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I’m Exhausted

Sometimes I just don’t feel like it. I don’t feel like rejoicing. I don’t feel like worshipping. I don’t feel like even talking to God. I’m tired. I’m physically exhausted. I’m emotionally exhausted. David felt this way, too. In Psalm 31, David talks about how exhausted he is. “I am in distress; my eyes grow weak with sorrow, my soul and body with grief.” He goes on to say how he is like broken pottery, and people were conspiring to kill him.

Does David give up? Does David languish in his agony? Over and over, David makes a conscious choice to praise God. He says repeatedly, “Bless the Lord, oh my soul.” As a kid growing up, I always thought David was “the worshipper,” so therefore he must have felt a deep connection to God all the time. But when you look deeper at the scripture, you’ll see that he is telling his very soul what to do. He isn’t just pouring out praises here. It is as if he is commanding his soul, “Hey, there David! You need to bless the Lord.”

Our soul is comprised of our mind, will and emotions. If I’m not careful, my mind (my thoughts) can overrun my life, my will (my desires to do things) can take control over me, and my emotions (how I feel about things) can become my ruler. 

However, David teaches us that we can take control over our soul and tell it what to do. “Oh, my mind—my thoughts! Oh, my will—my choices! Oh, my emotions—my feelings! You three must bow down and bless the Lord. You are subject to the Almighty God.”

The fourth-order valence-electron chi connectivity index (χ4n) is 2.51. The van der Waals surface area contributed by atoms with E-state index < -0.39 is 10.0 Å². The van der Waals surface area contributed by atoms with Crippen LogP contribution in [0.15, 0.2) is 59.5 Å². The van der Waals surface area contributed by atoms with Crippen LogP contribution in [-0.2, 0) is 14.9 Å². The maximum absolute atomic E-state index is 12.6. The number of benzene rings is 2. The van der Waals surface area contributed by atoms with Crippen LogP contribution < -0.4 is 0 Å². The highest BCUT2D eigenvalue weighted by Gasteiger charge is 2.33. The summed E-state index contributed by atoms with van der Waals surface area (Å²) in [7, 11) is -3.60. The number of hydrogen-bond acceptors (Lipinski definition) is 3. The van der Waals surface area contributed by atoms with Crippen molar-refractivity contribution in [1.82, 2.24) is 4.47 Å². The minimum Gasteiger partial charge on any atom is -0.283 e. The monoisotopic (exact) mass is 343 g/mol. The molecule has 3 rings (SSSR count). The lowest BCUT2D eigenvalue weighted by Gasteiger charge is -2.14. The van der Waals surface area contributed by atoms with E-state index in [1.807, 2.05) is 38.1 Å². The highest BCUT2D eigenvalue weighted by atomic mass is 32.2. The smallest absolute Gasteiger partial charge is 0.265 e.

Scripture tells us explicitly in 2 Corinthians 10:5 to “take every thought captive to the obedience of Christ.” That’s pretty clear-cut that when we have a thought come into our head—we are supposed to take that thought to Christ to see if it aligns with the Word of God. However, we’re human, and we all know it doesn’t always happen like that. The busyness of life and kids and work and school and church all bog us down to the point of exhaustion.

That’s one of the reasons we have David as an example—he was exhausted, too. And he told his soul—his mind, will and emotions—what to think, what to do and what to feel. And we can, too, even when we are exhausted.


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